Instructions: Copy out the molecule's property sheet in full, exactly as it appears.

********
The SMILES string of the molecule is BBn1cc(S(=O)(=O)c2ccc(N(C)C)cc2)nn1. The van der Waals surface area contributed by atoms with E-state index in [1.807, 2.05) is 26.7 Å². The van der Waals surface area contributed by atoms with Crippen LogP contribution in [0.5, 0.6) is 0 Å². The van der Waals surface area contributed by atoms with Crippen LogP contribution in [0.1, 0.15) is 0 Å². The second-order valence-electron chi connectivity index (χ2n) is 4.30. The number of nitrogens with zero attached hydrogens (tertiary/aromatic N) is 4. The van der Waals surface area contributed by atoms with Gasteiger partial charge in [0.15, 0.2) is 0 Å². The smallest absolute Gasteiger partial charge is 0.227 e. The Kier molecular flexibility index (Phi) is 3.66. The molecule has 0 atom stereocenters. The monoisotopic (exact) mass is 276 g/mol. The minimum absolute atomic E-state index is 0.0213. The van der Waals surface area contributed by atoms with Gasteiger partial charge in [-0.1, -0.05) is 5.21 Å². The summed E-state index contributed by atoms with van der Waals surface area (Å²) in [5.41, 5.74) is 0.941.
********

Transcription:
The SMILES string of the molecule is BBn1cc(S(=O)(=O)c2ccc(N(C)C)cc2)nn1. The van der Waals surface area contributed by atoms with E-state index in [1.807, 2.05) is 26.7 Å². The van der Waals surface area contributed by atoms with Crippen LogP contribution in [0.5, 0.6) is 0 Å². The van der Waals surface area contributed by atoms with Crippen LogP contribution in [0.1, 0.15) is 0 Å². The second-order valence-electron chi connectivity index (χ2n) is 4.30. The number of nitrogens with zero attached hydrogens (tertiary/aromatic N) is 4. The van der Waals surface area contributed by atoms with Gasteiger partial charge in [0.15, 0.2) is 0 Å². The smallest absolute Gasteiger partial charge is 0.227 e. The Kier molecular flexibility index (Phi) is 3.66. The molecule has 0 atom stereocenters. The monoisotopic (exact) mass is 276 g/mol. The minimum absolute atomic E-state index is 0.0213. The van der Waals surface area contributed by atoms with Gasteiger partial charge in [-0.1, -0.05) is 5.21 Å². The summed E-state index contributed by atoms with van der Waals surface area (Å²) in [5.41, 5.74) is 0.941.